SAN FRANCISCO — Biologist Shayle Matsuda is San Francisco State University’s 2014 recipient of the California State University Trustees Award, the highest student distinction within the CSU system.

Every year, the CSU Board of Trustees selects a single student from each campus for the honor.

Matsuda, who is doing research for his master’s thesis and is seeking to graduate in the spring, has been named the Trustee Emeritus Murray L. Galinson Scholar for extraordinary public service to his home, university or to the global community. Yet Matsuda appears to be serving all three.

Shayle Matsuda
Shayle Matsuda

“I do a lot of science communications,” he said. “I also am trying to help grow a network of Bay Area young researchers who come from many diverse backgrounds.”

Matsuda has spent more than a decade working with young people — particularly minority and at-risk youth who are under-represented in the science and research fields — and is the host of Science, Neat, a public event devoted to exhibits and discussions. His research focuses on nudibranchs, the marine mollusks often labeled sea slugs.

“Nudibranchs are great organisms to study,” he said. “They’re beautiful! I could talk about them forever.”

The Chicago-area native traces his interest in marine biology to a scuba-diving trip in Thailand. “I remember so exactly descending for the first time in this new world,” Matsuda recalled, describing the experience as “better than my wildest imagination. I became fairly certain that I wanted to pursue marine biology.”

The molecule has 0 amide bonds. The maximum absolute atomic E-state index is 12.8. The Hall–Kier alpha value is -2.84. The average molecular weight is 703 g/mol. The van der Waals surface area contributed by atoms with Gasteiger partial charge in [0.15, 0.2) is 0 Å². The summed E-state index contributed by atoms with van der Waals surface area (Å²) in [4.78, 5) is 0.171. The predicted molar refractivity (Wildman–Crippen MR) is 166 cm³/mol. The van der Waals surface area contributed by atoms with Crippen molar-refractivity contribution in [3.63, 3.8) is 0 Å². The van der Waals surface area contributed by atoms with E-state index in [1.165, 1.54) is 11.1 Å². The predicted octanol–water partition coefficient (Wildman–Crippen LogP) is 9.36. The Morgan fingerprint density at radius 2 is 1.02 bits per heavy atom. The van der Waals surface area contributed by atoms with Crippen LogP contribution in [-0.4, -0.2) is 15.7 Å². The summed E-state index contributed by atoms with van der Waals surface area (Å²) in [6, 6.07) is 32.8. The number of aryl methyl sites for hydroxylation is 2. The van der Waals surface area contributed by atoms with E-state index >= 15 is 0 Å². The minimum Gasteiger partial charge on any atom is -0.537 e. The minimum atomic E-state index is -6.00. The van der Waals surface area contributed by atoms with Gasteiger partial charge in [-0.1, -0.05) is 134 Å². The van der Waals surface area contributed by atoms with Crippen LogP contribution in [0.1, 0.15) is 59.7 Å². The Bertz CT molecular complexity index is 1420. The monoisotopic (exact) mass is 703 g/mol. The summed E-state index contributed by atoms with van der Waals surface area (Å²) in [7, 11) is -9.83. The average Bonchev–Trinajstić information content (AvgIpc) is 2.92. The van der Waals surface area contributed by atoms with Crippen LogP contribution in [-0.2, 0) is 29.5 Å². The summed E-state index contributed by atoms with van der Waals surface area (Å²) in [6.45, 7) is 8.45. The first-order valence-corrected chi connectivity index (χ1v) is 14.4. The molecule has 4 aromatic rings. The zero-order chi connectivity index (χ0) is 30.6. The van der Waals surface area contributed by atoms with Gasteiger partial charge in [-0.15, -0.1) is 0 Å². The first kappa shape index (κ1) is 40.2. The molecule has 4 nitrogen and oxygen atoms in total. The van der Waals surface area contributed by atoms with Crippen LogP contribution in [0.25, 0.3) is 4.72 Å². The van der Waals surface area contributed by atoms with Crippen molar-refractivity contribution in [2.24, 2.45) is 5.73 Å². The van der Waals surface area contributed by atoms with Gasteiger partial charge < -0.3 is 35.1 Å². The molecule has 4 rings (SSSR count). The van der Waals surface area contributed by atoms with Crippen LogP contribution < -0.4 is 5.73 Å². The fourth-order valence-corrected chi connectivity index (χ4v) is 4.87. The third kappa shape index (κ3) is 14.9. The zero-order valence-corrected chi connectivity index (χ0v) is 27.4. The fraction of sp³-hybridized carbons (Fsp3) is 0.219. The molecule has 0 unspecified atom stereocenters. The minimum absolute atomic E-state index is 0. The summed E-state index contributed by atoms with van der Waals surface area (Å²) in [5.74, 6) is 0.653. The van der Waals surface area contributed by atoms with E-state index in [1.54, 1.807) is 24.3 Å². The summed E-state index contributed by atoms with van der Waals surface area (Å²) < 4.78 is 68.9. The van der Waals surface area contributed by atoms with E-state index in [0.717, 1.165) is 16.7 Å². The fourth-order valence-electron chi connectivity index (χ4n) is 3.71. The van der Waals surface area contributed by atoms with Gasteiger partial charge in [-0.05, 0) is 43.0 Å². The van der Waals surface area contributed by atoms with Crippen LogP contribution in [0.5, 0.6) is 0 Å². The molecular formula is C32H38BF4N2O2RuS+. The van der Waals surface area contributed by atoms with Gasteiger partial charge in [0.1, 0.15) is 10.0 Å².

He volunteered to work in the field where he could while making up the hard-science classes he had not taken as a UC Santa Cruz undergrad. “The more people I met in the field, the more connections opened up,” Matsuda added.

Most important was the connection with SFSU Professor of Biology Robert Patterson, who suggested that Matsuda reach out to the California Academy of Sciences. Once there, “I was hooked.”

Matsuda now runs a youth program at the Cal Academy and is a graduate assistant in its invertebrate zoology and geology departments.

Matsuda says two other life experiences have influenced his decision to study science: He has survived cancer and is now in the process of gender transition. “My coming of age in terms of gender and as a scientist has extreme parallels through my entire life,” he said. Receiving the Trustees’ Award has a “big, life-changing aspect to it that allows me to do things that are valuable and important and finish my degree. … I’ve had the opportunity to acknowledge that being transgender is actually helping me be a better scientist.”

Among Matsuda’s fellow winners of CSU awards this year are individuals who have faced abandonment, homelessness, illness and other challenges on their way to becoming academic achievers as well as leaders on campus and off. The $140,000 in scholarships awarded by the CSU trustees this year is the highest ever in the history of the program.

“Through the generous support of our donors, many of whom are first-time contributors to the Trustees’ Award program, we are able to help these scholars create a bright and successful future,” said CSU Chancellor Timothy P. White.

For Matsuda, the support is more than merely financial. “The fact that CSU has my back as transgender is phenomenal,” he said.

To see a brief video of Matsuda talking about nudibranchs and diseases research, click here.

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